Gervonta Davis has reached the point in his fast-rising career where any move he makes is going to come with its share of criticism.

The unbeaten junior lightweight titlist is moving up two weight divisions to next face secondary WBA junior welterweight titlist Mario Barrios (26-0, 17KOs), who enjoys significant advantages in height, reach and natural size. Baltimore’s Davis (24-0, 23KOs) makes the move after having just dropped back down to 130 after a one-fight stop at lightweight.

The working theory that a win in their June 26 Showtime Pay-Per-View headliner—which airs from State Farm Arena in Atlanta—makes Davis the sport’s biggest attraction in three weight divisions (130, 135 and 140). Others have the idea that the 26-year-old southpaw is cherry picking title fights.  

“Are you f----in’ kidding me,” Leonard Ellerbe, CEO of Mayweather Promotions rhetorically asked after briefly scanning online comments. “This is why I don’t bother paying attention to that stuff. If you sit around and listen to what others say all the time, you’re never gonna get anything done.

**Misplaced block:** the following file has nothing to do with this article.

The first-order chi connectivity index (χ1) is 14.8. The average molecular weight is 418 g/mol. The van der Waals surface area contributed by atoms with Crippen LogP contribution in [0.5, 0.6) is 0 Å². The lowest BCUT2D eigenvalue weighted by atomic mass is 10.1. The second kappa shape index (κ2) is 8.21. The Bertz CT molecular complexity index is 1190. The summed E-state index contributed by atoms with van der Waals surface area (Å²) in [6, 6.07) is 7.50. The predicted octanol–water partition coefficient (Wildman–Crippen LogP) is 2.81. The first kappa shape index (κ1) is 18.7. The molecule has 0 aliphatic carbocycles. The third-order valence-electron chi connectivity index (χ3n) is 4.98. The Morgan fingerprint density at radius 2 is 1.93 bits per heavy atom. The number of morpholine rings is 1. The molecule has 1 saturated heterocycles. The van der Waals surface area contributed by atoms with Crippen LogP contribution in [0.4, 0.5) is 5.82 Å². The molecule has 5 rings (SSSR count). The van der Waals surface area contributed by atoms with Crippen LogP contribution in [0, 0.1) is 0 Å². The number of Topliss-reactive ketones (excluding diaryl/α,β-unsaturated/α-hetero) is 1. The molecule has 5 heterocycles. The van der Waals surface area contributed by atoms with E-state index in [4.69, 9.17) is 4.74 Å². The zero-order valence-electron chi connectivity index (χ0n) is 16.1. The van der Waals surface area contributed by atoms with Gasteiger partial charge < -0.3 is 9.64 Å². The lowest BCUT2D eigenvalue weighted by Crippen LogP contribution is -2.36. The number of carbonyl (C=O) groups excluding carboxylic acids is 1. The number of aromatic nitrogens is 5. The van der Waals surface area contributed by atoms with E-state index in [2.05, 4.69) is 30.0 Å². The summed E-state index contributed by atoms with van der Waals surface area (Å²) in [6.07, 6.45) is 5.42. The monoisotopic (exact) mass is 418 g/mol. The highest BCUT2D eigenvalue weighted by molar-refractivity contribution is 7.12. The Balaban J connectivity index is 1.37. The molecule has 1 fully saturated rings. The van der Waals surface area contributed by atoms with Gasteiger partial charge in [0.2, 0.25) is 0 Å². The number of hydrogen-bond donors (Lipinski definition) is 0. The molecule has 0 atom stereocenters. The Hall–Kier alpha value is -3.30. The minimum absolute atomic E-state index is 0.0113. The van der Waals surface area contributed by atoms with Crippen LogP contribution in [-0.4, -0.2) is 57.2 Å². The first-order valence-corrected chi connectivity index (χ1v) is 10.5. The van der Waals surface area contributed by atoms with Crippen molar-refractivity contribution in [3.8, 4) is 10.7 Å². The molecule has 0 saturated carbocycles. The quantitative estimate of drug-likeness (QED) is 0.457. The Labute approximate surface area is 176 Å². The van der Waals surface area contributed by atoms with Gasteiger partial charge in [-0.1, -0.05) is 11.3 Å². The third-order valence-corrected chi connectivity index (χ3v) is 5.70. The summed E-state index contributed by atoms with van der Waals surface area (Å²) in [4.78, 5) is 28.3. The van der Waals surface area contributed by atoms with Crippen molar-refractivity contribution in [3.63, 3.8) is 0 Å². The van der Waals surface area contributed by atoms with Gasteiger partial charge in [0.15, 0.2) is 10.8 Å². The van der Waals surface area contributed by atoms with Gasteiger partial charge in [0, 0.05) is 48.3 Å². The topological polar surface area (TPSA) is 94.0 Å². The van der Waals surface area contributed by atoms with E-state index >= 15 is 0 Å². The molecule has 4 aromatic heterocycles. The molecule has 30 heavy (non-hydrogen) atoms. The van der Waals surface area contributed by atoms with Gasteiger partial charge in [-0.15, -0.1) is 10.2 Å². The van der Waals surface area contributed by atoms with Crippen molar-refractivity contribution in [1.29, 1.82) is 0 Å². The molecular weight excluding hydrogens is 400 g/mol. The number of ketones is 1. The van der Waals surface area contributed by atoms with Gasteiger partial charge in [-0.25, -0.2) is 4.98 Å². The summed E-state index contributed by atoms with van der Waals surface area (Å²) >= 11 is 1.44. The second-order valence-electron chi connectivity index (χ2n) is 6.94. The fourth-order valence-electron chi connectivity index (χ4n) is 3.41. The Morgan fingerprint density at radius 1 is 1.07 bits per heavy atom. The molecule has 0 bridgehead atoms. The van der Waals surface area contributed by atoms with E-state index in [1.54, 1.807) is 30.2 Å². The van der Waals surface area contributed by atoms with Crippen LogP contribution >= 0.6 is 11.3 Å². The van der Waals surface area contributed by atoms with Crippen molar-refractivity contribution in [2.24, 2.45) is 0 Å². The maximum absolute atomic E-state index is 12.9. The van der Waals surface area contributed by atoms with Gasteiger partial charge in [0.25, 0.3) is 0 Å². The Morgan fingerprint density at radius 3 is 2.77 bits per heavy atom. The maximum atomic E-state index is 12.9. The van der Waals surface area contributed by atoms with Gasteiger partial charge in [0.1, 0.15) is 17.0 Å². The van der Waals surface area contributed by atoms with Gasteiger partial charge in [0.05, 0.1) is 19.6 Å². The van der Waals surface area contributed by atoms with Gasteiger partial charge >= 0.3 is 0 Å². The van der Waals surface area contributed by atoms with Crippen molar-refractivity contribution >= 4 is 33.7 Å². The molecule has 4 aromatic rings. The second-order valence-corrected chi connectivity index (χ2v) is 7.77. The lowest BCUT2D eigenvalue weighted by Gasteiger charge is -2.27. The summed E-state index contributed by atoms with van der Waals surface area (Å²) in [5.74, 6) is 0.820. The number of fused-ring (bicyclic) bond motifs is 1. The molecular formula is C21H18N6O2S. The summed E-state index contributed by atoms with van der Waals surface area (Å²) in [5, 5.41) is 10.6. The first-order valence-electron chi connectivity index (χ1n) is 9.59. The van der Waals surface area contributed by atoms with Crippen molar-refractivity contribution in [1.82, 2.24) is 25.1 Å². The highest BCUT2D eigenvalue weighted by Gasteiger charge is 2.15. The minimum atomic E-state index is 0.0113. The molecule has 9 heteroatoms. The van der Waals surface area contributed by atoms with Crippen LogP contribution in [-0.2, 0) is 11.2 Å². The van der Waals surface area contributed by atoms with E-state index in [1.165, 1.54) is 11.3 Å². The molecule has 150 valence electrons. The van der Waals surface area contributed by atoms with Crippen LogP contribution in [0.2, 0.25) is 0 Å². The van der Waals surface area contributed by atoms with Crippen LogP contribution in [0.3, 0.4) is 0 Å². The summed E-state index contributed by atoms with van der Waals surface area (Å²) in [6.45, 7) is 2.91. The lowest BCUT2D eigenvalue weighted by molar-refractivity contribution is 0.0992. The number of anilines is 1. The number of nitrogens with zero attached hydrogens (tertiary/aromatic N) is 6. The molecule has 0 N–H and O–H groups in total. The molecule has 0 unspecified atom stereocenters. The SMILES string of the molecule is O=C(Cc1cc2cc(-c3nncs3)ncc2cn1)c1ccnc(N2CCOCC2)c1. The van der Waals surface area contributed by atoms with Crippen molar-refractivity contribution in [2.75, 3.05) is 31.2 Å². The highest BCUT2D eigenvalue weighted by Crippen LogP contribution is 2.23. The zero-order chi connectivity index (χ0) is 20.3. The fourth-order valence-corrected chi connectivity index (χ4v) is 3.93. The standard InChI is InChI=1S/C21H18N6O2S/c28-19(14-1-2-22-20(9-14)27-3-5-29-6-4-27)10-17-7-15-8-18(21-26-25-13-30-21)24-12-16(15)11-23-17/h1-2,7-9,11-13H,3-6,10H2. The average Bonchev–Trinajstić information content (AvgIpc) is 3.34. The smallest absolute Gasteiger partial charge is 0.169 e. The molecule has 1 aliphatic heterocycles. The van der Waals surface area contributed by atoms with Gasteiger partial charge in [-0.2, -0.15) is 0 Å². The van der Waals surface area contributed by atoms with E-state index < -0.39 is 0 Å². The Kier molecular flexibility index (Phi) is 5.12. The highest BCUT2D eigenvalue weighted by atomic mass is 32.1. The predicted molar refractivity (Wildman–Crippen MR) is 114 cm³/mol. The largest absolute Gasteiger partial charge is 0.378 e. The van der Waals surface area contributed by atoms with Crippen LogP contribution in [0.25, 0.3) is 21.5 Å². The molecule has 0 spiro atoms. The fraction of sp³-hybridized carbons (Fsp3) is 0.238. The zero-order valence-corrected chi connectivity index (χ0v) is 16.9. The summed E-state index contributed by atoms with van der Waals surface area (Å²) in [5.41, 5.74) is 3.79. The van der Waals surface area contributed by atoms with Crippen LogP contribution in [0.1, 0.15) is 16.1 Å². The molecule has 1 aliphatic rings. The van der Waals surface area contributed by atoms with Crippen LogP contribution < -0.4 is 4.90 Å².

“Tank is barely 5’4”. This guy is damn near six feet tall. Are you kidding me? This is a dangerous fight for Tank.”

San Antonio’s Barrios has campaigned at junior welterweight since 2017, having stopped eight of his nine opponents at the weight.

The lone fight to go the distance came in a 12-round decision win over Batyr Akhmedov in their Sept. 2019 vacant title fight between unbeaten contenders. Barrios scored two knockdowns in the bout to preserve the win, making his first title defense last Halloween when he stopped Houston’s Ryan Karl in the 6th round. The bout came on the undercard of Davis’ sensational 6th round knockout of Leo Santa Cruz to regain his WBA “Super” junior lightweight title, 10 months after claiming a secondary lightweight belt in a 12th round stoppage of Yuriorkis Gamboa.

Other options existed at junior lightweight and even at lightweight, though Davis felt the need to go big for his next ring appearance. It meant a return to his second hometown of Atlanta and where he will presumably weigh the heaviest of his career.

“Honestly, I’m not crazy about this fight for Tank,” admits Ellerbe. “I’d be lying if I said I was. This is where you really have to commend Tank. He was adamant about accepting this challenge.”

Jake Donovan is a senior writer for Twitter: @JakeNDaBox